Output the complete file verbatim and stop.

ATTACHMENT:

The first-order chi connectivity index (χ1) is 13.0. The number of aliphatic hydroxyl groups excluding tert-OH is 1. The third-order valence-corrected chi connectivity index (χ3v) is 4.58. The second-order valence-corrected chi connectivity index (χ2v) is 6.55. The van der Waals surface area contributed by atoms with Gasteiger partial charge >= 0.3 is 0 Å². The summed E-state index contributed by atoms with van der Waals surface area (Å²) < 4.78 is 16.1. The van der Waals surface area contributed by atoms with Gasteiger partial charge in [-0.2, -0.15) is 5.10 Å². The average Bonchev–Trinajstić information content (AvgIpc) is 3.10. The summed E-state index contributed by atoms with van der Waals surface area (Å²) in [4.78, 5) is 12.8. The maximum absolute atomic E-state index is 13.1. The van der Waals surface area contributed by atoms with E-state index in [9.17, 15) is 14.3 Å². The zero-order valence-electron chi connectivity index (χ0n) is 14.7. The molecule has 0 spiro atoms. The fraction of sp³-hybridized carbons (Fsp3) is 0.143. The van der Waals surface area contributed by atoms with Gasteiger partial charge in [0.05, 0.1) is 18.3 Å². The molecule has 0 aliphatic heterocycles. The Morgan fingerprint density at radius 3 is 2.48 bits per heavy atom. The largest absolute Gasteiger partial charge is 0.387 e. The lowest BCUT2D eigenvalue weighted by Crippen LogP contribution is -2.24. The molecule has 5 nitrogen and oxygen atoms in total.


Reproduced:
The first-order chi connectivity index (χ1) is 13.0. The number of aliphatic hydroxyl groups excluding tert-OH is 1. The third-order valence-corrected chi connectivity index (χ3v) is 4.58. The second-order valence-corrected chi connectivity index (χ2v) is 6.55. The van der Waals surface area contributed by atoms with Gasteiger partial charge >= 0.3 is 0 Å². The summed E-state index contributed by atoms with van der Waals surface area (Å²) < 4.78 is 16.1. The van der Waals surface area contributed by atoms with Gasteiger partial charge in [-0.2, -0.15) is 5.10 Å². The average Bonchev–Trinajstić information content (AvgIpc) is 3.10. The summed E-state index contributed by atoms with van der Waals surface area (Å²) in [4.78, 5) is 12.8. The maximum absolute atomic E-state index is 13.1. The van der Waals surface area contributed by atoms with E-state index in [9.17, 15) is 14.3 Å². The zero-order valence-electron chi connectivity index (χ0n) is 14.7. The molecule has 0 spiro atoms. The fraction of sp³-hybridized carbons (Fsp3) is 0.143. The van der Waals surface area contributed by atoms with Gasteiger partial charge in [0.05, 0.1) is 18.3 Å². The molecule has 0 aliphatic heterocycles. The Morgan fingerprint density at radius 3 is 2.48 bits per heavy atom. The largest absolute Gasteiger partial charge is 0.387 e. The lowest BCUT2D eigenvalue weighted by Crippen LogP contribution is -2.24. The molecule has 5 nitrogen and oxygen atoms in total.